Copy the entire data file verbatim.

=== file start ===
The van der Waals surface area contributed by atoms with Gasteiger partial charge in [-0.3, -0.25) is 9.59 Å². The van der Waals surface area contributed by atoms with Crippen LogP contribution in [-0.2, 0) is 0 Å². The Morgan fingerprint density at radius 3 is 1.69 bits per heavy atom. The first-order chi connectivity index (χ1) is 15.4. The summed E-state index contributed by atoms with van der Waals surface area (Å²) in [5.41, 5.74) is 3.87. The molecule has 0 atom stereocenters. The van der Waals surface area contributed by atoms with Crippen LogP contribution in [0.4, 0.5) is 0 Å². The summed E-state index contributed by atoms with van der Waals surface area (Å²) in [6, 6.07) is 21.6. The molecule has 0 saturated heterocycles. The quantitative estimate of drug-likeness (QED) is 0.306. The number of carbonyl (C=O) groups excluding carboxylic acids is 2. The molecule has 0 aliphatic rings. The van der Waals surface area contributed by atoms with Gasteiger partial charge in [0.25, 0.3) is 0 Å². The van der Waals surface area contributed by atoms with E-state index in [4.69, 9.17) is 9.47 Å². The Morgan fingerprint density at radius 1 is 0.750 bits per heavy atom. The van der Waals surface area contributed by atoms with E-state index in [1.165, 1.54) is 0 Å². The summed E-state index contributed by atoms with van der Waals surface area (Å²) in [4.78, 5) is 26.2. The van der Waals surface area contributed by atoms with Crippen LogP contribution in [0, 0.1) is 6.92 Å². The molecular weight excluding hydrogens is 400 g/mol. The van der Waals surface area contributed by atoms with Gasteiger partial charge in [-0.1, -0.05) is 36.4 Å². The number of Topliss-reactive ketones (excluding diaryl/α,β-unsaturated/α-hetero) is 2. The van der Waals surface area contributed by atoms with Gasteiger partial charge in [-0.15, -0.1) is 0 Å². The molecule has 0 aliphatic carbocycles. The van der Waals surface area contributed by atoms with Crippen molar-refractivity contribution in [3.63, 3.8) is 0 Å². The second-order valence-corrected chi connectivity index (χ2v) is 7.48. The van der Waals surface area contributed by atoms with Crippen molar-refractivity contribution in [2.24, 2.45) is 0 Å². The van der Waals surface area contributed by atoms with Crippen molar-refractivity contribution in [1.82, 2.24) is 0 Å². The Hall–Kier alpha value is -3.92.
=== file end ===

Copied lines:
The van der Waals surface area contributed by atoms with Gasteiger partial charge in [-0.3, -0.25) is 9.59 Å². The van der Waals surface area contributed by atoms with Crippen LogP contribution in [-0.2, 0) is 0 Å². The Morgan fingerprint density at radius 3 is 1.69 bits per heavy atom. The first-order chi connectivity index (χ1) is 15.4. The summed E-state index contributed by atoms with van der Waals surface area (Å²) in [5.41, 5.74) is 3.87. The molecule has 0 atom stereocenters. The van der Waals surface area contributed by atoms with Crippen LogP contribution in [0.4, 0.5) is 0 Å². The summed E-state index contributed by atoms with van der Waals surface area (Å²) in [6, 6.07) is 21.6. The molecule has 0 saturated heterocycles. The quantitative estimate of drug-likeness (QED) is 0.306. The number of carbonyl (C=O) groups excluding carboxylic acids is 2. The molecule has 0 aliphatic rings. The van der Waals surface area contributed by atoms with Gasteiger partial charge in [0.25, 0.3) is 0 Å². The van der Waals surface area contributed by atoms with E-state index in [4.69, 9.17) is 9.47 Å². The Morgan fingerprint density at radius 1 is 0.750 bits per heavy atom. The van der Waals surface area contributed by atoms with E-state index in [1.165, 1.54) is 0 Å². The summed E-state index contributed by atoms with van der Waals surface area (Å²) in [4.78, 5) is 26.2. The van der Waals surface area contributed by atoms with Crippen LogP contribution in [0, 0.1) is 6.92 Å². The molecular weight excluding hydrogens is 400 g/mol. The van der Waals surface area contributed by atoms with Gasteiger partial charge in [-0.1, -0.05) is 36.4 Å². The number of Topliss-reactive ketones (excluding diaryl/α,β-unsaturated/α-hetero) is 2. The van der Waals surface area contributed by atoms with Gasteiger partial charge in [-0.15, -0.1) is 0 Å². The molecule has 0 aliphatic carbocycles. The van der Waals surface area contributed by atoms with Crippen molar-refractivity contribution in [3.63, 3.8) is 0 Å². The second-order valence-corrected chi connectivity index (χ2v) is 7.48. The van der Waals surface area contributed by atoms with Crippen molar-refractivity contribution in [2.24, 2.45) is 0 Å². The van der Waals surface area contributed by atoms with Crippen molar-refractivity contribution in [1.82, 2.24) is 0 Å². The Hall–Kier alpha value is -3.92.